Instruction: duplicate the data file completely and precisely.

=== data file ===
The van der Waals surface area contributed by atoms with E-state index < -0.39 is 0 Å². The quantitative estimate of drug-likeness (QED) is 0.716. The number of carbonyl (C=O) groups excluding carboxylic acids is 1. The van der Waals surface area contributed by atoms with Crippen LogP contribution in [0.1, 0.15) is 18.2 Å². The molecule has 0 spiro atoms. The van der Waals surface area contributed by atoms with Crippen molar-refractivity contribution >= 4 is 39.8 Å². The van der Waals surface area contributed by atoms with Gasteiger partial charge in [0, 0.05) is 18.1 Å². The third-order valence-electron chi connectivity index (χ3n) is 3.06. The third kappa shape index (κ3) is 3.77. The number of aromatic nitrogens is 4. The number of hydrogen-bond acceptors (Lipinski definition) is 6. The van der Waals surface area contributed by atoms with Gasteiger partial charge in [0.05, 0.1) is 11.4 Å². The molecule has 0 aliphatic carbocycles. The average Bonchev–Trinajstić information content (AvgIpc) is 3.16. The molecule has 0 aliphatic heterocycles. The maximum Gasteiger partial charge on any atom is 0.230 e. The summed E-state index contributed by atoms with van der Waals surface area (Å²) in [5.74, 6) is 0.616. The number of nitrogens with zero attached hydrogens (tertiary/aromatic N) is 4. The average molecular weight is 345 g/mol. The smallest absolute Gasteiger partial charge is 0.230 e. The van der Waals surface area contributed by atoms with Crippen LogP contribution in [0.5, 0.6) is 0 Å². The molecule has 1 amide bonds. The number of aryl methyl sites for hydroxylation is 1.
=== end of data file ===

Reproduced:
The van der Waals surface area contributed by atoms with E-state index < -0.39 is 0 Å². The quantitative estimate of drug-likeness (QED) is 0.716. The number of carbonyl (C=O) groups excluding carboxylic acids is 1. The van der Waals surface area contributed by atoms with Crippen LogP contribution in [0.1, 0.15) is 18.2 Å². The molecule has 0 spiro atoms. The van der Waals surface area contributed by atoms with Crippen molar-refractivity contribution >= 4 is 39.8 Å². The van der Waals surface area contributed by atoms with Gasteiger partial charge in [0, 0.05) is 18.1 Å². The third-order valence-electron chi connectivity index (χ3n) is 3.06. The third kappa shape index (κ3) is 3.77. The number of aromatic nitrogens is 4. The number of hydrogen-bond acceptors (Lipinski definition) is 6. The van der Waals surface area contributed by atoms with Gasteiger partial charge in [0.05, 0.1) is 11.4 Å². The molecule has 0 aliphatic carbocycles. The average Bonchev–Trinajstić information content (AvgIpc) is 3.16. The molecule has 0 aliphatic heterocycles. The maximum Gasteiger partial charge on any atom is 0.230 e. The summed E-state index contributed by atoms with van der Waals surface area (Å²) in [5.74, 6) is 0.616. The number of nitrogens with zero attached hydrogens (tertiary/aromatic N) is 4. The average molecular weight is 345 g/mol. The smallest absolute Gasteiger partial charge is 0.230 e. The van der Waals surface area contributed by atoms with Crippen LogP contribution in [0.5, 0.6) is 0 Å². The molecule has 1 amide bonds. The number of aryl methyl sites for hydroxylation is 1.